I let it dry out for another 8 weeks in-doors. It got epoxy filler in all the pockets then a coat of epoxy resin, faired, then a new single layer of 8.9 oz glass, epoxy bottom primer and then new bottom paint.

    Anyway... on a Laser that is lighter/easier to invert... I'd take off all the old gelcoat and let it dry out for 2 months. Take advantage of the summer warmth. If you do it in a garage use a de-humidifier to speed the process. If you have it outside don't worry about it being rained on, spraying the bare glass down with water helps speed the drying process like they do with concrete slabs.
     
  6. Jamie Kennedy
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    Jamie Kennedy Senior Member

    I agree the acetone will very probably do more damage than good. I got the idea from a chemistry prof that uses acetone to speed up a process of drying a filter during a test for sulfur content in fuels. The trouble is any acetone left behind will further weaken the polyester further where it is already weakened and permeable with micro-cracks and fissure. My hope is that I can follow that up with urethane, but only if the urethane can get into those same cracks and fissure. I don't expect the urethane to strength those cracks and fissures just to seal them. I am wondering now if a better approach might be a one step process where I thin the urethane with something, perhaps acetone perhaps not. Heat up the hull as much as possible, within reason, and then throw in the thinned urethane and swish and tumble. As the hot hull cools the action of condensing water vapor may help suck in some of the thinned urethane. The urethane itself cures by combining with some of the moisture does it not? What is the best thinner for urethane? I think I asked that before and I think the answer was whatever the manufacturer recommends on the can. I may do some test with strips of the old kayak parts. I suspect I will add as much weight as I remove, but I am hoping I will end up with a hull that might at least now absorb as much water going into the future.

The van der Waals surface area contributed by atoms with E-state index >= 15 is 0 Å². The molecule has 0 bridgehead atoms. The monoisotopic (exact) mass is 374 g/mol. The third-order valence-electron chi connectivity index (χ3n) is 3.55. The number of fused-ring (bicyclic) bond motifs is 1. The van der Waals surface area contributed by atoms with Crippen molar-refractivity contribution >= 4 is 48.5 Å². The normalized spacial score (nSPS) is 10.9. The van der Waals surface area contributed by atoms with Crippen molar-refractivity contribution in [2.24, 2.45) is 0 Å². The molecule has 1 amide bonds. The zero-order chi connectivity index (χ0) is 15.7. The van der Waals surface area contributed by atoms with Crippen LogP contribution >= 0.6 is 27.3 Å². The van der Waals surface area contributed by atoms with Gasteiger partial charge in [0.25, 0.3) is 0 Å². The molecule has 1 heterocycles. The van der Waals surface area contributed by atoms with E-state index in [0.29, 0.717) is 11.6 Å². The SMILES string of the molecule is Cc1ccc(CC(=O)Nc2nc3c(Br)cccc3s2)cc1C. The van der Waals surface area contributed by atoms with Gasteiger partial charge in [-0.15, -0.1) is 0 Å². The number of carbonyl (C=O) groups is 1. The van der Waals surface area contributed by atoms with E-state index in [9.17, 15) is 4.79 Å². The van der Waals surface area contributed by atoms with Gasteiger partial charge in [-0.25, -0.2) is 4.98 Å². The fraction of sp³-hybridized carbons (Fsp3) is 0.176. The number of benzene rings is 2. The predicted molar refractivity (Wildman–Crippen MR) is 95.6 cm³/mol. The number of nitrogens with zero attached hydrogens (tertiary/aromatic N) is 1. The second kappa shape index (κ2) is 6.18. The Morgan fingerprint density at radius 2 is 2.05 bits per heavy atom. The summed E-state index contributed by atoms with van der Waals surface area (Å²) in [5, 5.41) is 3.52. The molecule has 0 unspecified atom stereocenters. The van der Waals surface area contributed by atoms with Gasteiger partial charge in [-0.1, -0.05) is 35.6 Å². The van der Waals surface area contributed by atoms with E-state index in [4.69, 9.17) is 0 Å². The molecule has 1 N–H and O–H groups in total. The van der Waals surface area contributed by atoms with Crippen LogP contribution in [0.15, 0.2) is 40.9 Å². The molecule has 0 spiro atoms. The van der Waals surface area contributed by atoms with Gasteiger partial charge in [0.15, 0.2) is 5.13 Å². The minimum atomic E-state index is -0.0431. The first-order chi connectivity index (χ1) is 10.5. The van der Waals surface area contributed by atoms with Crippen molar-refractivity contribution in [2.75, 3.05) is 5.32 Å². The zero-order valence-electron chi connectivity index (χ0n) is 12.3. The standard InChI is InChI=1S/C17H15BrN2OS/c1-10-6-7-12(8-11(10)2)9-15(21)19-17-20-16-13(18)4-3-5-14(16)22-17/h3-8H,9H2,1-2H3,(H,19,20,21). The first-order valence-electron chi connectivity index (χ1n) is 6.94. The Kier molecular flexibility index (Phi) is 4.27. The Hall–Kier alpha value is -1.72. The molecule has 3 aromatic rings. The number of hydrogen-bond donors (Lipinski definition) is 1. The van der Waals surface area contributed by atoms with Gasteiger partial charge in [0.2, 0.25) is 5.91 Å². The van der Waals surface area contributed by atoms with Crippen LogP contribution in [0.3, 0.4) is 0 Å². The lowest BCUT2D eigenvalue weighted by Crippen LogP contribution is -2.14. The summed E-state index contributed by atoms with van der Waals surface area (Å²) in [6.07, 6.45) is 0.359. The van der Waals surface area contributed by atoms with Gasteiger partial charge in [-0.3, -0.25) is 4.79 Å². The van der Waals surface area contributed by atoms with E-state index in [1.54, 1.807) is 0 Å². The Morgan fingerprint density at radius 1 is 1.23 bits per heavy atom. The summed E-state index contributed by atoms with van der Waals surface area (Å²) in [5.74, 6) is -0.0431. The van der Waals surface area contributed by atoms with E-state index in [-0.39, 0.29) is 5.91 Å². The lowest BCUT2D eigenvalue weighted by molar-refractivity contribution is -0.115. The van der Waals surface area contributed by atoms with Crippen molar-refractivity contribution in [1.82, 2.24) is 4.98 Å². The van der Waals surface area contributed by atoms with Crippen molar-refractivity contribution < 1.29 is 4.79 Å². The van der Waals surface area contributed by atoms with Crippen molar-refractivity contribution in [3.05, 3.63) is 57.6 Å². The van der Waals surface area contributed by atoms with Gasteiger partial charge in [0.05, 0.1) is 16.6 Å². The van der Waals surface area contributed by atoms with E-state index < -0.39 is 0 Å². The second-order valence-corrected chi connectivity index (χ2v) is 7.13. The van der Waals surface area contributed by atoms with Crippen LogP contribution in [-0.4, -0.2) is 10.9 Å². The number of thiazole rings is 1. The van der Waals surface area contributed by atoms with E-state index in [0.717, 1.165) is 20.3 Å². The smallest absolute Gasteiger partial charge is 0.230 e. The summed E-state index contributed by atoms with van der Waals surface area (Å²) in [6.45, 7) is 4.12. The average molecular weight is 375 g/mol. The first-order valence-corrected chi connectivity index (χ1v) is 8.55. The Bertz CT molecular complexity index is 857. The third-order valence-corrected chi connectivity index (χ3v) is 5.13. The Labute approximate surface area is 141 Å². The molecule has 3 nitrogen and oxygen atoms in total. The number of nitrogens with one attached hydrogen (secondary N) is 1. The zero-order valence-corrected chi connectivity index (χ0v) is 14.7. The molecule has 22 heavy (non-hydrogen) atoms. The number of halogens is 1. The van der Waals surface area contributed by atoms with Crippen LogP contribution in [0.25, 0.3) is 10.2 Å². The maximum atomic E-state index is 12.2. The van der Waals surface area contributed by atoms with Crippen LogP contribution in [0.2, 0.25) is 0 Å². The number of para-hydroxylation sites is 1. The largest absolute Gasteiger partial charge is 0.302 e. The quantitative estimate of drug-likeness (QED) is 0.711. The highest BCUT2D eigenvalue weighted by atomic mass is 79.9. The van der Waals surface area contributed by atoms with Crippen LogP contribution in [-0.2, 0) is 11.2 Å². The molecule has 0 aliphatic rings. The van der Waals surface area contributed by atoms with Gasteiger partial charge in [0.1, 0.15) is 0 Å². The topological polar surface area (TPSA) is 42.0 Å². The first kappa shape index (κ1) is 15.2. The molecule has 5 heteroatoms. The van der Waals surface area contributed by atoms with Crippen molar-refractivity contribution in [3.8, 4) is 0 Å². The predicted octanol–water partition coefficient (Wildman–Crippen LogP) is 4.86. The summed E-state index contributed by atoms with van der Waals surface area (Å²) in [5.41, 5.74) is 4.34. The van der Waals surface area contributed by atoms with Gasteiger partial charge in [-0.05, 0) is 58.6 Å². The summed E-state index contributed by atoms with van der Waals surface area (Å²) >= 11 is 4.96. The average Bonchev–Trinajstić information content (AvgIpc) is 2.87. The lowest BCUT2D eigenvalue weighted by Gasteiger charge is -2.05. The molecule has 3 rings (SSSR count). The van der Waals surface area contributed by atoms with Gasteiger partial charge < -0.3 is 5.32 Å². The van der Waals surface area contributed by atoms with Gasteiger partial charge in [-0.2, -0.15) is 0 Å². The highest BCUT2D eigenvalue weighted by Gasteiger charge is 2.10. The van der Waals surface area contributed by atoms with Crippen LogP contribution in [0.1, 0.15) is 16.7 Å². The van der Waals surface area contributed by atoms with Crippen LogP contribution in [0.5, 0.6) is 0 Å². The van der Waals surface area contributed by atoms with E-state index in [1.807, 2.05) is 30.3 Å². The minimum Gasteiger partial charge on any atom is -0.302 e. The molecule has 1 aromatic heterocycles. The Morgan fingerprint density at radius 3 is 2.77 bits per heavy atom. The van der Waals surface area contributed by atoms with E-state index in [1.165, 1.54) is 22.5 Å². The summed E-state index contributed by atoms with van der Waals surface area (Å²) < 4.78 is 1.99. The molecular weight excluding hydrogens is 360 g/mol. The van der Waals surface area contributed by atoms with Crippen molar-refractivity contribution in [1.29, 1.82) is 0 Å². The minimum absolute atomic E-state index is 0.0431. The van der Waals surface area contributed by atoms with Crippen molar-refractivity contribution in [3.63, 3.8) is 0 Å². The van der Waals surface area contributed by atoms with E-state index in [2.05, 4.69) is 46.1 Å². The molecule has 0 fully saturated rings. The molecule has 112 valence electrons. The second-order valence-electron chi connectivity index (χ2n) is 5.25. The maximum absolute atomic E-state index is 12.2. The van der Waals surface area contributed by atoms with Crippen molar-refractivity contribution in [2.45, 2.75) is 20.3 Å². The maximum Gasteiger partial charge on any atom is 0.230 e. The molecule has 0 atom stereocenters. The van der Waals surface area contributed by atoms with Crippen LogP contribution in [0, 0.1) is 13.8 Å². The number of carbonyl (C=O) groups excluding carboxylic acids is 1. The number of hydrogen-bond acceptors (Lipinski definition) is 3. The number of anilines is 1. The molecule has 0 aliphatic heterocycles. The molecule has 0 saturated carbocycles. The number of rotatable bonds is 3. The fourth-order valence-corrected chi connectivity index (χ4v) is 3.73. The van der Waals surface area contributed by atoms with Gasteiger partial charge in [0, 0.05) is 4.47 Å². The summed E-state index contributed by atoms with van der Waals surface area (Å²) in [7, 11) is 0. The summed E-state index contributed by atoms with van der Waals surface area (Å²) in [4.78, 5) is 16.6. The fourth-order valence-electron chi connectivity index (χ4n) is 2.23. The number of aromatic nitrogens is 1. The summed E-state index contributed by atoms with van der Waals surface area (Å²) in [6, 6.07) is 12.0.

7. ondarvr
    Joined: Dec 2005
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    ondarvr Senior Member

    What type of urethane are you planning to use? People typically use epoxy to seal water out because not only does it do a very good job at that, but it is also quite strong.

    Acetone isn't going to damage the laminate in a short term exposure like this, it just won't really help in drying it out.

    You are stressing over things that mean little to the performance of the boat. If the boat was stored out of the water, and not under a tree with a plugged drain in the bilge, the laminate shouldn't be saturated with water. The foam could easily be though.
     
  8. PAR
    Joined: Nov 2003
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    PAR Yacht Designer/Builder

    How about a different approach. How much do you weigh and can you afford to shed 20 pounds?
     
  9. waikikin
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    waikikin Senior Member

    Or if he cant shed the weight..... move on to a Finn...........
     
  10. Jamie Kennedy
    Joined: Jun 2015
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    Jamie Kennedy Senior Member

    touché :)


    [​IMG][​IMG]
     

  11. PAR
    Joined: Nov 2003
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    Location: Eustis, FL

    PAR Yacht Designer/Builder

    I fixed your "IMG" post . . .
    [​IMG]
    What you're describing is why so many are for sale cheap. They just wear out, usually from hard racing and/or well fed skippers.

    In reality, fixing an old gal isn't usually worth the bother, but you pretty much know what has to be done. She needs to dry out. Once dry, there's a few different treatments you can apply.